BOCULT - Centre for Research on Body Cultures in Motion

Department of Languages and Cultures
Department of Art, music and theatre sciences
Department of Philosophy and moral sciences



Japanese International Workshop: Japanese Body Culture and Sport in Textual and Visual Representations. 20.-21.2.2019 (

Roundtable: Jon Davidann (Hawai'i Pacific University). Conceptualizing the limits of Westernization and concepts of the body in Japan. 27.5.2019


Since the late 1980s the ‘body’ is a central object of research in cultural studies. In the Department of Languages and Cultures several researchers are dealing with questions related to “performing bodies”. The concept of performing bodies next to ‘figurations’ focuses on historical and cultural “movements of bodies” as well as “moved bodies” and the social, political and media-related technical constraints. The suggested research group will, bring together researchers from different fields and will focus on corporeal practices and the relation of body and performance – respecting the backdrop of the complex and ever-changing history of those terms. Key aspects of cultural studies like individual, collective and cultural identities, perception and interpretation, self-assertion, gender assignments, culture of commemoration and remembrance, are approached beyond static descriptions of symbolic systems in consideration of relativity and effectiveness dissolving single disciplines’ limitations. Certain concepts are considered crucial in the approach of the research group:

1. Corporeal practices as well as semantics coined by bodies and concentrating on practices which create, preserve, reproduce, and change collective systems of value;2. The body perceived as a processual, historical and alterable/modifiable entity while they at the same time realize the body’s functionalities and fixations (Foucault, Butler et al.), not operating through awareness or sense or not exclusively taking place between humans (for example Animal Studies in terms of humans as animal amongst others);3. The body as medium of communication such as cultural techniques, or at the body as agitated and destabilized places, which permanently expand the boundaries but also bodies as object of order and production of knowledge (gender studies, dramatics, etc.);4. The body as the “first and most natural instrument of mankind“ (Mauss) that is able to cultivate and professionalize specific corporeal techniques, both in the “Zweiheit” (“duality” acc. to Gugutzer) of the tangible body and the intangible body as the place of sensual perception and subject constitution, and addressing questions on the relation of one body to the other, the connection of body and technology, body and media, etc.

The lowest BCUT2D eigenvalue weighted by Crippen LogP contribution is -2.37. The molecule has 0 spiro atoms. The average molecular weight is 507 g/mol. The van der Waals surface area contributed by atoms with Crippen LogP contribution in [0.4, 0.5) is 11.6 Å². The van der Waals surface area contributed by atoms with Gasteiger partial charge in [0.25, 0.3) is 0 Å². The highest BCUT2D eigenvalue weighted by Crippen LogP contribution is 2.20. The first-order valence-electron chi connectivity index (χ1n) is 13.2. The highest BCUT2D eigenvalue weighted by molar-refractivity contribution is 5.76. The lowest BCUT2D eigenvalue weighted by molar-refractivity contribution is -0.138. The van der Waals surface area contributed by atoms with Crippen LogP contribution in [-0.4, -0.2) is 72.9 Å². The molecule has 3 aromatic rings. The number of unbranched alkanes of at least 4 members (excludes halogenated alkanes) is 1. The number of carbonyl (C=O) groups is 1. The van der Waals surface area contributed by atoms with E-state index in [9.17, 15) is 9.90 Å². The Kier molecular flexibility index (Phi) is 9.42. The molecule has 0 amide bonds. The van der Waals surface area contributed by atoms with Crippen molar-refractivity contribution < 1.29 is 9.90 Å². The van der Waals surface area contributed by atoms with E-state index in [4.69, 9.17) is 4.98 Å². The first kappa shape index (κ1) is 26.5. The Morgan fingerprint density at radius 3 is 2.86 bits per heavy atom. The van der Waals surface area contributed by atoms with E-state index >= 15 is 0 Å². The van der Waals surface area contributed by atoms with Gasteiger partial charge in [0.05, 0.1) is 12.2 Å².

Nicole Maruo-Schröder

Universität Koblenz-Landau

Matthias Jung

Universität Koblenz-Landau

Andreas Regelsberger

Universität Trier

Uta Schaffers

Universität Koblenz-Landau